I’m not sure why this is being applauded. This is a huge amount of energy loss without any good reason. I’ve never had to do this much configuration and validation on a Lenovo.

Please, if anyone can point out something I’m missing, I’m open to trying anything.

If anyone else prefers IRC, I can be found in Libera’s #framework-laptop channel.

EDIT: I’ve read through this forum and I know a few people here seem to completely ignore, and even belittle, full disk encryption. Many people, like myself, are required to comply with FDE for corporate environments, and this is non-negotiable. Please keep your opinions about security practices to yourself.


Yeah for sure I experienced the same, the older ultrabook I’ve used seem get similar drain of about 0.8 to 1.1% an hour, upon deep sleep, I asked on discord too, but people seem to suggest hibernation and other methods :frowning:.

My guess is its because of rechargeable RTC battery and the USB-A / HDMI expansion cards, removal of which gave me both runtime and sleep time reduced consumption. At runtime each A card seem to consume 0.5W with no use.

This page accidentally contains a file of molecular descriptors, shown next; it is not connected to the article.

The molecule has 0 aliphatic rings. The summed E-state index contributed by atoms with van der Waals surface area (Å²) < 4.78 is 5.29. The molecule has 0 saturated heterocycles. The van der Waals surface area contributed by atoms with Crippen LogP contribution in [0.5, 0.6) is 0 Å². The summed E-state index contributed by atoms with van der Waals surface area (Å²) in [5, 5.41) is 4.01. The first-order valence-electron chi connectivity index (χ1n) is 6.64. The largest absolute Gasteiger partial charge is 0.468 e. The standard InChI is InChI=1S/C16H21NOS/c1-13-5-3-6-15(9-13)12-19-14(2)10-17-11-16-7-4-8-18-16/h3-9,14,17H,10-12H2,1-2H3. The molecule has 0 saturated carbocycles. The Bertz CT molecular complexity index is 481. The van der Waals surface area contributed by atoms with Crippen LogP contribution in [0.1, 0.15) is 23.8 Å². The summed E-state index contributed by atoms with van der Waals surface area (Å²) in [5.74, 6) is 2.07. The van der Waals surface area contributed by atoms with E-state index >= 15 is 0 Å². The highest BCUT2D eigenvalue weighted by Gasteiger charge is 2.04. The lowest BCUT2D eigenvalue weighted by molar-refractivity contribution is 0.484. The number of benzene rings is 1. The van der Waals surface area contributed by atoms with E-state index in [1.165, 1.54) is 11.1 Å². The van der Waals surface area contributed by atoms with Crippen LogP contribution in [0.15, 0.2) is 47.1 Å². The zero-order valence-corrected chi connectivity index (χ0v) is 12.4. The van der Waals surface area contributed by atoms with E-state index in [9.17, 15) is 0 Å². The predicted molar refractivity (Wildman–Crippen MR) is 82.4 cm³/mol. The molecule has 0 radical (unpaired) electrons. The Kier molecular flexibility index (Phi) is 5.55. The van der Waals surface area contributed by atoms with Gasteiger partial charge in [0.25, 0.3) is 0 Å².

And for the good news

There seem to be a new bios update which is expected to improve battery drain at shutdown probably it’ll also affect the sleep mode too. Try that A cards out and wait for the bios update too.

I have made a thread for soft-access to hardware kill of ports
Has anyone noticed that each of the USB-A expansion card draws about 0.5W? - #2 by Animesh_Sahu as well as default off when sleep/shutdown
How to disable USB ports during sleep or shutdown? (Any OS) but none of them got any answers :frowning:

1 Like

@Animesh_Sahu Thank you for the context and tips! I will do some more tests today with the expansion cards removed and look into the BIOS update.